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Plant Cell Physiol. 2011 Nov;52(11):1931-40. doi: 10.1093/pcp/pcr126. Epub 2011 Sep 21.

A novel barley yellow stripe 1-like transporter (HvYSL2) localized to the root endodermis transports metal-phytosiderophore complexes.

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Division of Plant Sciences, Bioorganic Research Institute, Suntory Foundation for Life Sciences, 1-1-1 Wakayamadai, Shimamoto, Mishima, Osaka 618-8503, Japan.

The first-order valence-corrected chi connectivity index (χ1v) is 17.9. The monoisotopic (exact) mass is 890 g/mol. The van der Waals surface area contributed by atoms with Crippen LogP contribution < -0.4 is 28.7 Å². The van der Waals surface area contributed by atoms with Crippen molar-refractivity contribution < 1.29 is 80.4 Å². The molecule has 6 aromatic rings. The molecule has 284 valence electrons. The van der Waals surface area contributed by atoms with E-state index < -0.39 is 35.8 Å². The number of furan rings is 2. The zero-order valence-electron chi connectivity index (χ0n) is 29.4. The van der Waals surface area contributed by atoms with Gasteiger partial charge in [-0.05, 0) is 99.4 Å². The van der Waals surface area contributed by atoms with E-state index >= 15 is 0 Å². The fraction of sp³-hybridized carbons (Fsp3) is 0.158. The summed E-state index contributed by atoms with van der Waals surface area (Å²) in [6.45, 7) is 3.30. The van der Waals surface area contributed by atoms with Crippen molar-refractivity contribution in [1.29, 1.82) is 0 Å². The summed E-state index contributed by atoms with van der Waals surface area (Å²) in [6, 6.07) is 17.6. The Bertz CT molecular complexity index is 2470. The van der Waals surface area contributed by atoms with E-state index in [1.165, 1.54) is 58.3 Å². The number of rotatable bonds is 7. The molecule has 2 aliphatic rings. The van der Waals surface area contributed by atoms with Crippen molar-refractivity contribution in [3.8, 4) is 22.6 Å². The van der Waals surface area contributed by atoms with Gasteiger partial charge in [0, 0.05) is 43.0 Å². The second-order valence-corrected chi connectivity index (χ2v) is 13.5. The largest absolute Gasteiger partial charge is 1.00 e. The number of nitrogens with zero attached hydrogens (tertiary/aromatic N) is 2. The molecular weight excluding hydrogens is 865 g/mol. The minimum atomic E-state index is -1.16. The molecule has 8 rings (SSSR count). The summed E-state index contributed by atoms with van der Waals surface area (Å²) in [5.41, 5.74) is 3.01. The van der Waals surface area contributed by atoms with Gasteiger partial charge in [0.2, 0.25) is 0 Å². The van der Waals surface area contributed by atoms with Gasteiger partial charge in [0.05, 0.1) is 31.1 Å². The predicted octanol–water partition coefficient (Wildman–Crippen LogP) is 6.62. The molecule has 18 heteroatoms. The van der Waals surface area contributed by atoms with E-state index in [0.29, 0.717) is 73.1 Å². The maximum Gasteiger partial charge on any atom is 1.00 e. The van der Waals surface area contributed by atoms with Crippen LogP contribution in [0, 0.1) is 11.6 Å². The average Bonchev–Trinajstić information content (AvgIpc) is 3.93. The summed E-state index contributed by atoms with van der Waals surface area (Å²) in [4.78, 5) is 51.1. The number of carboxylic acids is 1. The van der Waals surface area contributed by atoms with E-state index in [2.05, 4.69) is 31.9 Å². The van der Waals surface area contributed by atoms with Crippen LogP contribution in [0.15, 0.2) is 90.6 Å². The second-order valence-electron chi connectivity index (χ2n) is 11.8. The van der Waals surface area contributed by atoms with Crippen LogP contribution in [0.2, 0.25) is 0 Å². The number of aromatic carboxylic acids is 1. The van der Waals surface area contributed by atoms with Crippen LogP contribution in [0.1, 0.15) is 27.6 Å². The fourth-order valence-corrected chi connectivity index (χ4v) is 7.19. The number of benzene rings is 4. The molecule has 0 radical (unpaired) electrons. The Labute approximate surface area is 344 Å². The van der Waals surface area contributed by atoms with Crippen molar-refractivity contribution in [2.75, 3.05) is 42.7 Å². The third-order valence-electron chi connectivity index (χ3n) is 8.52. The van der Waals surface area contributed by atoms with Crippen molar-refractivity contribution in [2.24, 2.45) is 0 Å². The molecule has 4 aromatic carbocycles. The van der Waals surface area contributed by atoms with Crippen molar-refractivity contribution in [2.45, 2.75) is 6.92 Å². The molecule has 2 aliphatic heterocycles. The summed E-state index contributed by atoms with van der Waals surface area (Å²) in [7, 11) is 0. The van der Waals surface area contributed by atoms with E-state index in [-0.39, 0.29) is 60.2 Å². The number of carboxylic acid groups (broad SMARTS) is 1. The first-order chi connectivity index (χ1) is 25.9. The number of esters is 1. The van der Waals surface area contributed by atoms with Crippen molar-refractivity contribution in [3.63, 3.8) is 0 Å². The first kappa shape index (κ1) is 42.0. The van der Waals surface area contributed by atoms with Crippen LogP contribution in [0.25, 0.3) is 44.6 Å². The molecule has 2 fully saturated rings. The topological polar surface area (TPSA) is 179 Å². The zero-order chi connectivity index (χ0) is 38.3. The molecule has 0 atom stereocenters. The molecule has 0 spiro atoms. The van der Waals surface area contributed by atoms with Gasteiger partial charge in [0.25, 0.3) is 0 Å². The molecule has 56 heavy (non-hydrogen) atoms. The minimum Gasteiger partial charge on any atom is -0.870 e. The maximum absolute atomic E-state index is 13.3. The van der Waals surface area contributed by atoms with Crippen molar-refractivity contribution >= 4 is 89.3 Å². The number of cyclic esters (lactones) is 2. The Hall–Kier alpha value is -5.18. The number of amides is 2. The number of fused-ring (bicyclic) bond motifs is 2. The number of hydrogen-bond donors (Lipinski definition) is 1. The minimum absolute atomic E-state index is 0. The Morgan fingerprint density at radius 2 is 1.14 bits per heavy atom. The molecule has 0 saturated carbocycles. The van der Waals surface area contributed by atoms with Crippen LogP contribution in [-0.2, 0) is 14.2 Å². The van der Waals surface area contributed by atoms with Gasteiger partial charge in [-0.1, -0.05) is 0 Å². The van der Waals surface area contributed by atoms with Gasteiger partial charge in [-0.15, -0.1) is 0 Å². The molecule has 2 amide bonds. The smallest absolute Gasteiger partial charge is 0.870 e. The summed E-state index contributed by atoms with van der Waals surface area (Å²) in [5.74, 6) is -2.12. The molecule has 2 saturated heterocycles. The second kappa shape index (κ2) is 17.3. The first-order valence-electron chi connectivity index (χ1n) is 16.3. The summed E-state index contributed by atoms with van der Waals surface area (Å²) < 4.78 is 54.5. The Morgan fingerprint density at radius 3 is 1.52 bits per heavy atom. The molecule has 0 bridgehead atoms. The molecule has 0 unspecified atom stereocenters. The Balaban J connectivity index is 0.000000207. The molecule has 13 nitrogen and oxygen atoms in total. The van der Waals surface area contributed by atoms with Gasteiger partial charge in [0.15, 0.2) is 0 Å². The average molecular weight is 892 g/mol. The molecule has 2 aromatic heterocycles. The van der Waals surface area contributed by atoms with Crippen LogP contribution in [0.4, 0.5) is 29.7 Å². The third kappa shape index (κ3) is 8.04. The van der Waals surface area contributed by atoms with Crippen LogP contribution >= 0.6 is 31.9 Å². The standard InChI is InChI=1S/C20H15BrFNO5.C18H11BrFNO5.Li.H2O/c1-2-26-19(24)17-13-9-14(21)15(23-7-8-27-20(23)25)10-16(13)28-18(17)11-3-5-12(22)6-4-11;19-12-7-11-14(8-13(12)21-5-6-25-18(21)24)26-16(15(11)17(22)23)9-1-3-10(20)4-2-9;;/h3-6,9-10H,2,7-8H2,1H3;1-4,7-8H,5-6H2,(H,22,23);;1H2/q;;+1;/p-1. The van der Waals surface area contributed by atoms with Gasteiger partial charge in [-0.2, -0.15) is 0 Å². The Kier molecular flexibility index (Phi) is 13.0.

Recent advances in our understanding of how graminaceous plants take up insoluble forms of iron from the rhizosphere and mobilize them in plant tissues are primarily based on the identification of various transporters that are specific to metal-phytosiderophore (PS) complexes containing mugineic acid and deoxymugineic acid. Barley (Hordeum vulgare L.) yellow stripe 1 (HvYS1) is a metal-PS transporter that preferentially transports Fe(III)-PS compared with other metal complexes. Here, we report the cloning and characterization of HvYSL2, a novel metal-PS transporter encoding gene. HvYSL2 is composed of 702 amino acids with 14 transmembrane domains, which are conserved among this class of transporters, and exhibits 67.3% identity to HvYS1. Electrophysiological experiments with Xenopus laevis oocytes revealed that HvYSL2 transports PS complexes with Fe(III), Zn(II), Ni(II), Cu(II), Mn(II) or Co(II); this constitutes a broader range of substrate preference than HvYS1. Real-time PCR analysis revealed that HvYSL2 mRNA is expressed in shoots and also in roots, where it is induced under iron-deficient conditions. Moreover, immunohistochemistry in roots revealed that HvYSL2 is localized to the endodermis, whereas HvYS1 is expressed primarily in the epidermis. These data suggest that HvYSL2 is spatially distinct from HvYS1 and plays a unique role in delivering a broad range of essential metals in barley.

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